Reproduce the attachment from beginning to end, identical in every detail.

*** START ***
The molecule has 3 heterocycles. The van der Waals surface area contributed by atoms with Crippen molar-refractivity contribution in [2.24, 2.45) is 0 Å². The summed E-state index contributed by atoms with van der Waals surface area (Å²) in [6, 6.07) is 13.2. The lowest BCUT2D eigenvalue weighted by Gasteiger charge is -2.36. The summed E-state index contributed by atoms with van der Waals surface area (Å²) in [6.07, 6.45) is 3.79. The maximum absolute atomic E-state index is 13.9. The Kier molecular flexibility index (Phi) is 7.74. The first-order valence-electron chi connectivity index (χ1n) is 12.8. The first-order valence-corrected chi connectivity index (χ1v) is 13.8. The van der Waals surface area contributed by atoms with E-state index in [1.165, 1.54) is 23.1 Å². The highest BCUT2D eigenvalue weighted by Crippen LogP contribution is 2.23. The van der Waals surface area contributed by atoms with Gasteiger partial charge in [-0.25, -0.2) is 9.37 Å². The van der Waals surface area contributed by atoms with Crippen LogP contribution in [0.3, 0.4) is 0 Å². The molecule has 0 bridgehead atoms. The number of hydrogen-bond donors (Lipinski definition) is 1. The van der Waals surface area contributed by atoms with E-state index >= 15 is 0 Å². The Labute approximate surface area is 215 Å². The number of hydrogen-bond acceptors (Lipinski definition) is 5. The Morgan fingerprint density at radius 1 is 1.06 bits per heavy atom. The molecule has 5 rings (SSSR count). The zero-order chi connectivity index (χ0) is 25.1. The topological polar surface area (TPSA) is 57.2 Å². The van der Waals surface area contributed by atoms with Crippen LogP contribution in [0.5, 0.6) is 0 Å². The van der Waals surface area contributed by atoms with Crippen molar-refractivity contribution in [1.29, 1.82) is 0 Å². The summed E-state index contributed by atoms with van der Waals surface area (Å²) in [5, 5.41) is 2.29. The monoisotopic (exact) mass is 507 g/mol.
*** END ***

The molecule has 3 heterocycles. The van der Waals surface area contributed by atoms with Crippen molar-refractivity contribution in [2.24, 2.45) is 0 Å². The summed E-state index contributed by atoms with van der Waals surface area (Å²) in [6, 6.07) is 13.2. The lowest BCUT2D eigenvalue weighted by Gasteiger charge is -2.36. The summed E-state index contributed by atoms with van der Waals surface area (Å²) in [6.07, 6.45) is 3.79. The maximum absolute atomic E-state index is 13.9. The Kier molecular flexibility index (Phi) is 7.74. The first-order valence-electron chi connectivity index (χ1n) is 12.8. The first-order valence-corrected chi connectivity index (χ1v) is 13.8. The van der Waals surface area contributed by atoms with E-state index in [1.165, 1.54) is 23.1 Å². The highest BCUT2D eigenvalue weighted by Crippen LogP contribution is 2.23. The van der Waals surface area contributed by atoms with Gasteiger partial charge in [-0.25, -0.2) is 9.37 Å². The van der Waals surface area contributed by atoms with Crippen LogP contribution in [0.3, 0.4) is 0 Å². The molecule has 0 bridgehead atoms. The number of hydrogen-bond donors (Lipinski definition) is 1. The van der Waals surface area contributed by atoms with E-state index >= 15 is 0 Å². The Labute approximate surface area is 215 Å². The number of hydrogen-bond acceptors (Lipinski definition) is 5. The Morgan fingerprint density at radius 1 is 1.06 bits per heavy atom. The molecule has 5 rings (SSSR count). The zero-order chi connectivity index (χ0) is 25.1. The topological polar surface area (TPSA) is 57.2 Å². The van der Waals surface area contributed by atoms with Crippen LogP contribution in [0.5, 0.6) is 0 Å². The van der Waals surface area contributed by atoms with Crippen molar-refractivity contribution in [1.29, 1.82) is 0 Å². The summed E-state index contributed by atoms with van der Waals surface area (Å²) in [5, 5.41) is 2.29. The monoisotopic (exact) mass is 507 g/mol.